Men’s Book Group, Saturday, June 17, 3pm: Candice Millard’s third book, “Hero of the Empire: The Boer War, a Daring Escape and the Making of Winston Churchill,” would make a fine movie, though Richard Attenborough did, in a sense, get there first. In 1972, he made “Young Winston”, drawn from Churchill’s own account of his early life, and it includes the same material Ms. Millard recounts so thrillingly: the future prime minister’s brash heroics in the South African Republic in 1899, which culminated in a prison break and nine days on the lam. Have a good read.

Rector’s Discretionary Fund Offering, Sunday, June 18: Half the cash in our collection plate, and any designated checks, will go towards the Rectory’s Discretionary Fund this day and on every third Sunday. This fund is a way to quietly help people with direct financial needs, in the parish and the wider community. Please give generously.

Evening Eucharist, Sunday, June 18, 6pm: Join us for a simple service as the week begins. All are welcome.

No Spirituality of Parenting Lunch or Vintage Night this month: These gatherings will resume in the fall. Thanks for your participation and support!

Grownups, are you a little jealous that you can’t come to our Summer Bible, Arts & Science Camp? Well, guess what: you CAN! We are seeking 2 – 3 more grownups to help out during our camp (5:30 – 7:30pm, July 30 through August 3). You can dig deep into the story of Jonah, make crafts, try science tricks, sing and play games right alongside the kids! If you’d like to help out, talk with Rev. Miranda or Sharon Henes.

Coffee Hosts Needed July 2 and 25: Please consider being a coffee host. For more information, talk with Janet Bybee.

St. Dunstan’s Second Annual Diaper Drive, May 14 – June 18:  We are having a diaper drive for sizes 4, 5, and 6 from Mother’s Day, May 14 to Father’s Day, June 18. We will donate the diapers to pantries around the area, including Allied Drive Food Pantry and MOM. You can shop around for a great deal ($.20 or less per diaper) or make a check or online donation to St. Dunstan’s designated for the Diaper Drive and let our skilled diaper shoppers do the shopping! We’ll dedicate all our gifts on Father’s Day. Thanks for your support!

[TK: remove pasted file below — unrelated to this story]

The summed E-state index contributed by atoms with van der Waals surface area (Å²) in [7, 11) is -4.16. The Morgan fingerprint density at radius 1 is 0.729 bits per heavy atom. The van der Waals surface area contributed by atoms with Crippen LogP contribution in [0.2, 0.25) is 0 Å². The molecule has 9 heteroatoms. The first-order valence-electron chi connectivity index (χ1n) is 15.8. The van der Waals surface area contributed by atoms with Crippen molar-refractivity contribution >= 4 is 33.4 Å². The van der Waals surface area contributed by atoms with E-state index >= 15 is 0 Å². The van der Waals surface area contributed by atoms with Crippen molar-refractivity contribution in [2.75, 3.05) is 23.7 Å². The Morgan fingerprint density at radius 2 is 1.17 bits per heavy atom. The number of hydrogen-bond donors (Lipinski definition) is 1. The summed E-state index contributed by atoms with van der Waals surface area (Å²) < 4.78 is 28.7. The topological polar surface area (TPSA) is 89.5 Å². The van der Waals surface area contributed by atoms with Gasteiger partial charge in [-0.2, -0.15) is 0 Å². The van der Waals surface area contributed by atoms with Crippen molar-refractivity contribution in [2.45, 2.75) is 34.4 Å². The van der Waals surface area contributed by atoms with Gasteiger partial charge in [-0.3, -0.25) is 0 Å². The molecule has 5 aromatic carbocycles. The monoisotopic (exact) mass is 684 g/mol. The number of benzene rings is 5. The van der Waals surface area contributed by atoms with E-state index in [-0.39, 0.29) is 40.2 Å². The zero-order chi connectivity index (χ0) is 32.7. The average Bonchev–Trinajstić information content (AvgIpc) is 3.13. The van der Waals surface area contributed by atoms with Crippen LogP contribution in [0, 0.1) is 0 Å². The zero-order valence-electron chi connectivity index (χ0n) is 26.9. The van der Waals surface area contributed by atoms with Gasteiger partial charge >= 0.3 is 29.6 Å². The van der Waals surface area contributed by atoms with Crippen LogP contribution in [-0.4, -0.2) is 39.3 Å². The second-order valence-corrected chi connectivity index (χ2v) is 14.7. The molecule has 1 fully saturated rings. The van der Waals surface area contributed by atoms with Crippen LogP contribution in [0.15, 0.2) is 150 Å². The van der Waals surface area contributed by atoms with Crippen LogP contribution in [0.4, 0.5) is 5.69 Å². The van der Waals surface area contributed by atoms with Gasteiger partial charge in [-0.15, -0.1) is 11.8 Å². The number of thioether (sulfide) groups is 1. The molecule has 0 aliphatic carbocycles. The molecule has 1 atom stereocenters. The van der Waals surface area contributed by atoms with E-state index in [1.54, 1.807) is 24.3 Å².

THE WEEK AHEAD & BEYOND…

Ladies’ Night Out, Friday, June 23, 6pm: Come join us for good food and good conversation among women of all ages from St. Dunstan’s. This month we will meet at Biaggi’s, 1611 Aspen Commons, in Middleton’s Greenway Station. For more information, contact Kathy Whitt or Debra Martinez.

Clergy Presence during Rev. Miranda’s Travel:  Rev. Miranda will be away from June 24 through July 1. Father Tom McAlpine will celebrate and preach on Sunday, June 25. If you need the care or counsel of a priest during Rev. Miranda’s absence, you may reach Father Tom  or Father John Rasmus at (608) 238-2781.

Grace Shelter Dinner, Sunday, June 25, 7pm: Every fourth Sunday, a loyal group of St. Dunstan’s folk provides dinner for residents at the Grace Church shelter, and breakfast the next morning. See the sign-up sheet in the Gathering Area to help out. To learn more, talk with Rose Mueller.

Lake Field Trip, Sunday, July 2, 12pm: As part of our Creation Care commitment to understanding our local water systems better, we will walk over to Marshall Park on Lake Mendota after church on July 2nd. It’s an easy seven-minute walk. We’ll “meet” the lake and talk a little about stormwater and lake health. Bring a brownbag lunch if you’d like to hang around at the park for a while!  (And there are now boat rentals at Marshall Park, so you could make a whole afternoon of it – bring sunscreen!)

SAVE THE DATE: SUNDAY, JULY 9! Plans, pictures and possibilities for our Capital Campaign will be presented to the congregation during our 10am worship time. Meet our architect and our consultant. Please plan to attend! There will be a follow-up session and an opportunity to review materials online.

SUMMER OPPORTUNITIES